My dad had one when he was a kid. The mother got hit by a car so my Grandparents adopted the pup/kit whatever they're called.
It was fun, and it liked everyone in the family but when it got to be about 2 years old it started getting nasty to strangers and bit a friend of theirs through the ankle. So that was the end of Cooner's life as a pet.
Cooner was released not long after that a few miles from home. He had always foradged and knew how to care for himself, so his transition was a smooth one.
"We'll not risk another frontal assault... that rabbit's DYNAMITE!"
MKV GTI : 4dr / TR / 50mm Vogtland & FK cup kit / 27mm Hotchkis RSB / S6 Reps / Stubby Antenna / Baby seat!!!
I read somewhere that raccoons kept as pets lose all of their natural instincts when let back into the wild.
My friend's mom had one when she was growing up. She said he was fun, but he would destroy everything.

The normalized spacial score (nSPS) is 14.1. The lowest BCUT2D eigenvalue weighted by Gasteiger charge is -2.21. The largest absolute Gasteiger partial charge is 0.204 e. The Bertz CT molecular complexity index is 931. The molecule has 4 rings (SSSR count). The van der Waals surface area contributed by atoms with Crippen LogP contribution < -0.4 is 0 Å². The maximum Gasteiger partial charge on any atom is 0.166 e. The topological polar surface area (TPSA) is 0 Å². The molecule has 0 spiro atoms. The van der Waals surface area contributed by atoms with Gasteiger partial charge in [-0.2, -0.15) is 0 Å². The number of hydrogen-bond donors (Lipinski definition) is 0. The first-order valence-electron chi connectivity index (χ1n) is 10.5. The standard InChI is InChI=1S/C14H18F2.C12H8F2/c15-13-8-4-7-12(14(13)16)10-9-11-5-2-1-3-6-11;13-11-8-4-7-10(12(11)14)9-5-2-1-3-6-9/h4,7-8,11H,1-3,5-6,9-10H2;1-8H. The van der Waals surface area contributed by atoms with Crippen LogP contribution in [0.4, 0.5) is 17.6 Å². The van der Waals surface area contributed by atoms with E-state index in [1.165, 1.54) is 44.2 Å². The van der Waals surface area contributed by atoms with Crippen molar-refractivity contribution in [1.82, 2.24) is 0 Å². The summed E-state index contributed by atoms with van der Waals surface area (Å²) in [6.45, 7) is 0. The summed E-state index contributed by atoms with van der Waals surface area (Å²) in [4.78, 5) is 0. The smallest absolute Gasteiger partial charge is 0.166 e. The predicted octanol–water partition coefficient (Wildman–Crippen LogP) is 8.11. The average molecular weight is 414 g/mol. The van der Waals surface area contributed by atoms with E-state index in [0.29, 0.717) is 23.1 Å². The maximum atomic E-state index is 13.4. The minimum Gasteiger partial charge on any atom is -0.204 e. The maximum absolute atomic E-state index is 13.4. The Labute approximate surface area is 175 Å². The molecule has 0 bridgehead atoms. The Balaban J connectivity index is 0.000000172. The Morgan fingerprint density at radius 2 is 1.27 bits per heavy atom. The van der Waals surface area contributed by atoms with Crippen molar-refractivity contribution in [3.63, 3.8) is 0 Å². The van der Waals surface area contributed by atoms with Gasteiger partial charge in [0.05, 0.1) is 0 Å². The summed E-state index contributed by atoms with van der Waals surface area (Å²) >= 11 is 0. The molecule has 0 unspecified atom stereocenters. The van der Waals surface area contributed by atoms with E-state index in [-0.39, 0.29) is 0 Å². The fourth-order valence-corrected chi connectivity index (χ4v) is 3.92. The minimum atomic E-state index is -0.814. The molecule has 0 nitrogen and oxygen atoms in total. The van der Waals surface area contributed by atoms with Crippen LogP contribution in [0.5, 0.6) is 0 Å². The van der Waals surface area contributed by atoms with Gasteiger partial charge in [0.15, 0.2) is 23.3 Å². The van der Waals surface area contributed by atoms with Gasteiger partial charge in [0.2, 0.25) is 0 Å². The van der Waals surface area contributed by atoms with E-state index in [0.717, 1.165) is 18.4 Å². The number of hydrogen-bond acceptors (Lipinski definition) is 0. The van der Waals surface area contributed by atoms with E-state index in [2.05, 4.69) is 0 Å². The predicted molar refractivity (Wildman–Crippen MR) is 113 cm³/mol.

My parents have been rehabbing wildlife for over 20 years now. Its hard not to want to cuddle and play with every baby animal, but if you keep contact to a minimum, they can be fine out in the wild again. Sure, some need to be bottle fed, but once they can eat on their own, contact is very, very minimal. Rarely are animals kept alone. Racoons can be tough because they can get attached, but usually once you throw them in an outdoor cage with other raccoons and only see them when you feed them, they'll get nasty. Put some live fish in a big water bowl and make sure they can catch them. They'll put live mice and things in flight cages for owls to make sure they are good to go too.